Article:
Airline redemption options

World of Hyatt points can be transferred to a large number of airlines including Avios. The transfer ratio of 2.5 : 1 is not bad. However, given that you can get a one-night upgrade to a suite for just 6,000 Hyatt points, I would use them for that. Hyatt points are tough to earn if you are UK based and should not be transferred to airline miles unless you are sure you will never use them for a room.

Can I earn Avios directly without collecting points?

Yes, see ba.com here. You can earn 500 Avios per stay by showing your British Airways Executive Club card at check-in. You will not earn any World of Hyatt points. However, you must still be a member of World of Hyatt in order to do this.

Credit card partnerships

Can you get elite status with a UK credit card?  No

Is there a World of Hyatt credit card in the UK?  No

Is Hyatt an Amex Membership Rewards partner?  No

Bottom line – the only way for a UK resident to obtain Hyatt points is to stay in their hotels. That is a very radical approach in 2017!

Purchasing and transferring points

You can buy World of Hyatt points for $24 per 1,000 via this link. This is not cheap, but can actually represent a bargain if using the points for a suite or club room upgrade (6,000 and 3,000 points per night).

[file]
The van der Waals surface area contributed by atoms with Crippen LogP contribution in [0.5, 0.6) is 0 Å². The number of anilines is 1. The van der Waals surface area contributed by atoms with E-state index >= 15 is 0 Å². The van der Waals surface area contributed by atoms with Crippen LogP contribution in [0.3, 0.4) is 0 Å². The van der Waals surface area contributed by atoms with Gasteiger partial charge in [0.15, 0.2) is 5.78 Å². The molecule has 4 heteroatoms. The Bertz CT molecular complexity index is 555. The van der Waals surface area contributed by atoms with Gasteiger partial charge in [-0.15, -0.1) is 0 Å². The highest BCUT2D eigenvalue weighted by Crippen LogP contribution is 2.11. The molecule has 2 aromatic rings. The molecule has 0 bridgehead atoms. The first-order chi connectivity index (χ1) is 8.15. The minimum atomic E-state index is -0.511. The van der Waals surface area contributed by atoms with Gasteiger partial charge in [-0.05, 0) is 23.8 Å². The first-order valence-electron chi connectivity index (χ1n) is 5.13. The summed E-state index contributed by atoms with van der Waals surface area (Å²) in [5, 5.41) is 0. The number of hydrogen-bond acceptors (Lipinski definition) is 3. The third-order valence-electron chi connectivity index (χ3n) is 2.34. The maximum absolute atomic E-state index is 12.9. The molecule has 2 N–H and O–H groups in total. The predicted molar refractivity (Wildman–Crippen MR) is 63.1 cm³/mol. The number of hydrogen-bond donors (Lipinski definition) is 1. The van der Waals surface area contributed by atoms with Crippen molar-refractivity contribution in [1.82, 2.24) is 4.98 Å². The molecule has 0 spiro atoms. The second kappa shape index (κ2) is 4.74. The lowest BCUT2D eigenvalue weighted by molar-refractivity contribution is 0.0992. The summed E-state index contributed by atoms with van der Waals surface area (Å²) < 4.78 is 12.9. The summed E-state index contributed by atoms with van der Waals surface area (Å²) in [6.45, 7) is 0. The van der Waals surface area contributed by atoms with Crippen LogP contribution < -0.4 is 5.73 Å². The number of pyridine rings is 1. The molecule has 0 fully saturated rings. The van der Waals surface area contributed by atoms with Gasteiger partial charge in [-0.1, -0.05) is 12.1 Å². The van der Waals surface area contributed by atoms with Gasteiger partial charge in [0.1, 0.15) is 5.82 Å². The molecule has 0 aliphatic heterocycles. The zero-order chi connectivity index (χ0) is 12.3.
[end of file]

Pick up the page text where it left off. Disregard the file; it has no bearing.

Points can be transferred to other members by filling in this form here and emailing or faxing it to Hyatt. There is no charge for this.  However, as I found out to my cost a couple of years ago, you can only do it if both members have had a stay within the last 12 months.

My opinion

In Part Two of this article tomorrow I will give my personal opinion on World of Hyatt.

(Want to earn more hotel points?  Click here to see our complete list of promotions from the major hotel chains or use the ‘Hotel Promos’ link in the menu bar at the top of the page.)

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Comments

  1. Nick Burch says:

    Does the “both members have had a stay within the last 12 months” rule apply if you’re combining to redeem for a reward? Or does only 1 of the two need to have had a recent stay? (eg Person 1 has 10k points, person 2 5k, need 15k for a reward so combining together)